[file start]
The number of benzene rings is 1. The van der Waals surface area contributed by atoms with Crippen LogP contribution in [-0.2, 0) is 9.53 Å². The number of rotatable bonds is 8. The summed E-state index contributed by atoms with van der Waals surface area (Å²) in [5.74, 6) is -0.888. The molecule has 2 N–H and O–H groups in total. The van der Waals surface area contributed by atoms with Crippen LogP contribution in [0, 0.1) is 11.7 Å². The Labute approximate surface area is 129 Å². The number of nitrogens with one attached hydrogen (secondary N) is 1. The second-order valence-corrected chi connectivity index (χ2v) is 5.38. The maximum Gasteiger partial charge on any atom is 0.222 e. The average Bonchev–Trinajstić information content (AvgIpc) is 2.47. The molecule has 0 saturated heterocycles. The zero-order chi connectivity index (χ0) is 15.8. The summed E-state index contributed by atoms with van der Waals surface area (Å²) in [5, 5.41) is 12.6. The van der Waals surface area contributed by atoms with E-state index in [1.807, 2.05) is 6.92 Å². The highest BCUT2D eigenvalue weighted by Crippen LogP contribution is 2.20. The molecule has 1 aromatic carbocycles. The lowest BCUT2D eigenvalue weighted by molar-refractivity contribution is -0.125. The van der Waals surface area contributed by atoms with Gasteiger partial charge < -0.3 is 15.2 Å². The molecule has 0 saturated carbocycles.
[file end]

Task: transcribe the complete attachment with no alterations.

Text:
The number of benzene rings is 1. The van der Waals surface area contributed by atoms with Crippen LogP contribution in [-0.2, 0) is 9.53 Å². The number of rotatable bonds is 8. The summed E-state index contributed by atoms with van der Waals surface area (Å²) in [5.74, 6) is -0.888. The molecule has 2 N–H and O–H groups in total. The van der Waals surface area contributed by atoms with Crippen LogP contribution in [0, 0.1) is 11.7 Å². The Labute approximate surface area is 129 Å². The number of nitrogens with one attached hydrogen (secondary N) is 1. The second-order valence-corrected chi connectivity index (χ2v) is 5.38. The maximum Gasteiger partial charge on any atom is 0.222 e. The average Bonchev–Trinajstić information content (AvgIpc) is 2.47. The molecule has 0 saturated heterocycles. The zero-order chi connectivity index (χ0) is 15.8. The summed E-state index contributed by atoms with van der Waals surface area (Å²) in [5, 5.41) is 12.6. The van der Waals surface area contributed by atoms with E-state index in [1.807, 2.05) is 6.92 Å². The highest BCUT2D eigenvalue weighted by Crippen LogP contribution is 2.20. The molecule has 1 aromatic carbocycles. The lowest BCUT2D eigenvalue weighted by molar-refractivity contribution is -0.125. The van der Waals surface area contributed by atoms with Gasteiger partial charge < -0.3 is 15.2 Å². The molecule has 0 saturated carbocycles.